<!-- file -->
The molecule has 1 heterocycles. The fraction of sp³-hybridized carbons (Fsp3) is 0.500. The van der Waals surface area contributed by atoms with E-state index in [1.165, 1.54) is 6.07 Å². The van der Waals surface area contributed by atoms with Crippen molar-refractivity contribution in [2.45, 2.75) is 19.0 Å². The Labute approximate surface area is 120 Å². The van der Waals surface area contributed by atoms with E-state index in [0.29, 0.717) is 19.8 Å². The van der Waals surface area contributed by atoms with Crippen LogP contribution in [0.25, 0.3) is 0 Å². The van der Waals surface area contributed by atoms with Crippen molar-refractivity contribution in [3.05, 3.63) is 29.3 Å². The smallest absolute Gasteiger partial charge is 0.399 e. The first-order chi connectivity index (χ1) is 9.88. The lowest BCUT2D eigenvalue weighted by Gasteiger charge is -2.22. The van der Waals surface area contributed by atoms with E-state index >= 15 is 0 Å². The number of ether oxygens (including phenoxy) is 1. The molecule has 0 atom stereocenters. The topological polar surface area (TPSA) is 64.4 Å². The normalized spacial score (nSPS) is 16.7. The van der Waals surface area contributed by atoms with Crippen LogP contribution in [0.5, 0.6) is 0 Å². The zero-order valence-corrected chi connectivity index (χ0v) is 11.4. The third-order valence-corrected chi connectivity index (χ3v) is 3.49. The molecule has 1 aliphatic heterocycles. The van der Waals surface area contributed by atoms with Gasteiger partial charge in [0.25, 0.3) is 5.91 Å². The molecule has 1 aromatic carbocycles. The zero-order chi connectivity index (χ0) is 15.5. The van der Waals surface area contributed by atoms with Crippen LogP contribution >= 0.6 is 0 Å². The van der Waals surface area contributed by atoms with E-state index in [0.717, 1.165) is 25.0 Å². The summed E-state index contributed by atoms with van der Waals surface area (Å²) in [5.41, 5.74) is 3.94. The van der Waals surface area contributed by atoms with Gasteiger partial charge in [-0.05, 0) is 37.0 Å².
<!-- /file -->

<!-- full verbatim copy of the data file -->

The molecule has 1 heterocycles. The fraction of sp³-hybridized carbons (Fsp3) is 0.500. The van der Waals surface area contributed by atoms with E-state index in [1.165, 1.54) is 6.07 Å². The van der Waals surface area contributed by atoms with Crippen molar-refractivity contribution in [2.45, 2.75) is 19.0 Å². The Labute approximate surface area is 120 Å². The van der Waals surface area contributed by atoms with E-state index in [0.29, 0.717) is 19.8 Å². The van der Waals surface area contributed by atoms with Crippen LogP contribution in [0.25, 0.3) is 0 Å². The van der Waals surface area contributed by atoms with Crippen molar-refractivity contribution in [3.05, 3.63) is 29.3 Å². The smallest absolute Gasteiger partial charge is 0.399 e. The first-order chi connectivity index (χ1) is 9.88. The lowest BCUT2D eigenvalue weighted by Gasteiger charge is -2.22. The van der Waals surface area contributed by atoms with E-state index >= 15 is 0 Å². The number of ether oxygens (including phenoxy) is 1. The molecule has 0 atom stereocenters. The topological polar surface area (TPSA) is 64.4 Å². The normalized spacial score (nSPS) is 16.7. The van der Waals surface area contributed by atoms with Crippen LogP contribution in [0.5, 0.6) is 0 Å². The zero-order valence-corrected chi connectivity index (χ0v) is 11.4. The third-order valence-corrected chi connectivity index (χ3v) is 3.49. The molecule has 1 aliphatic heterocycles. The van der Waals surface area contributed by atoms with Gasteiger partial charge in [0.25, 0.3) is 5.91 Å². The molecule has 1 aromatic carbocycles. The zero-order chi connectivity index (χ0) is 15.5. The van der Waals surface area contributed by atoms with Crippen LogP contribution >= 0.6 is 0 Å². The van der Waals surface area contributed by atoms with E-state index in [0.717, 1.165) is 25.0 Å². The summed E-state index contributed by atoms with van der Waals surface area (Å²) in [5.41, 5.74) is 3.94. The van der Waals surface area contributed by atoms with Gasteiger partial charge in [-0.05, 0) is 37.0 Å².